I was talking to a friend yesterday. She came to Canada a few years ago from Zimbabwe. We got around to languages, and how many languages our children speak compared to us. I asked her about the language of her dreams. She couldn't answer. She said she supposed she dreamed in the language of her country, but that she had never thought about it. She added that dreams are mostly action, so she was not conscious of language.
Thinking about this made me realise that my dreams are a lot about words and language. I speak only English (grade 12 French does not count as a functional language), so I don't know about dreaming in more than one language. But I know that words and conversation are huge in my dreams. In fact, I have lots of dreams that I remember only as auditory experiences. Loops of words or phrases or even whole conversations, with no visual element whatsoever. Often I'll remember what someone said in the dream, and that will trigger my remembering of what I saw in the dream. The language is foremost. People in my dreams say things, and often tell me things that I remember and think about when I wake up. Sometimes it's more like a song - a repetition of words that I wake up with, ringing in my head like I just heard them on the radio.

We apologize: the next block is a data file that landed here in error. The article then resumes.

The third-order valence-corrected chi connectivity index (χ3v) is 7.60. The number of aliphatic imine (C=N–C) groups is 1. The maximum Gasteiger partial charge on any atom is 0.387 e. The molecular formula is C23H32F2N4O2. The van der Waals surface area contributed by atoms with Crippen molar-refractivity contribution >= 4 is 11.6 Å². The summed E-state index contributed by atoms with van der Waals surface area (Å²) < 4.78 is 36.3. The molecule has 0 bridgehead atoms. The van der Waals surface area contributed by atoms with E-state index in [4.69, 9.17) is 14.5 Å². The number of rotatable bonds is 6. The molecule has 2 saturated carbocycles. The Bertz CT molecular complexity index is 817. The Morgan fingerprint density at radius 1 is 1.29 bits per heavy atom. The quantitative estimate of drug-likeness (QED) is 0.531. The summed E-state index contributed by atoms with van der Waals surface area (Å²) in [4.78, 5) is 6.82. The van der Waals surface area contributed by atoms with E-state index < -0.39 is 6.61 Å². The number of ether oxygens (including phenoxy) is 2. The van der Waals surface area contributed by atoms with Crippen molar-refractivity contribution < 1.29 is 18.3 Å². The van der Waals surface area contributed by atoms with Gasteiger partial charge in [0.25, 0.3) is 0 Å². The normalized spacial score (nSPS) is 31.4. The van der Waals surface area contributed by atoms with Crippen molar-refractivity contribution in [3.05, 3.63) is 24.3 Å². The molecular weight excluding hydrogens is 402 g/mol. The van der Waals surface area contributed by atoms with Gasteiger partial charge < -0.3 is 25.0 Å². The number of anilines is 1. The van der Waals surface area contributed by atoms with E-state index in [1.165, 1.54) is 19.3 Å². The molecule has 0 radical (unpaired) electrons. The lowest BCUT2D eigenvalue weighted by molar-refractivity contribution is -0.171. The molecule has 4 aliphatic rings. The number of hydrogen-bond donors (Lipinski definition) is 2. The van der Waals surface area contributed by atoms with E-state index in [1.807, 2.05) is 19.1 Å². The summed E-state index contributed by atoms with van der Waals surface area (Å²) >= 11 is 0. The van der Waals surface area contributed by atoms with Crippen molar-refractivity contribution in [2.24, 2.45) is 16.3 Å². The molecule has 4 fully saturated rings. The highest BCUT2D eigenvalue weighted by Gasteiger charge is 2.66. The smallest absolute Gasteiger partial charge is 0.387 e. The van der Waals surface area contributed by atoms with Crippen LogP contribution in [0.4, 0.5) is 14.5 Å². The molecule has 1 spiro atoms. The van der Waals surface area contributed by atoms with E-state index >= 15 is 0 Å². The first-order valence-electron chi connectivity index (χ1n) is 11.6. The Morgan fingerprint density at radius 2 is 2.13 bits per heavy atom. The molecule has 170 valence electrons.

When I dreamed about the birth of our son, shortly before he was born, he did a vaudeville act from the gurney on which we were lying in the dream, "And now, for my very first song," he said, "I will sing Happy Birthday - now isn't that appropriate heh heh!" In the dream, I thought to myself, "Hey, new-born babies don't sing happy birthday!" but it was a dream, so it was okay. I also have vivid dreams of people who have died, in which they have conversations with me just like when they were alive. My father-in-law visited me regularly in my dreams, especially while we were living in his house in the months after his death. He talked to me about Andy's mom - hoping she would be okay and saying he was very close and keeping an eye on her, and also about our next baby. I felt reassured by these conversations. They ended shortly before our daughter was born, in a wild dream in which my father-in-law sat beside me on a bench in the sun, and shrank down into a tiny baby in my arms. He said, "We've all been waiting for this. Now it's time."
I've always paid attention to my dreams. Clearly I have lots to say to myself in them.
question: in what language do you dream?
mompoet - I would never make it as a mime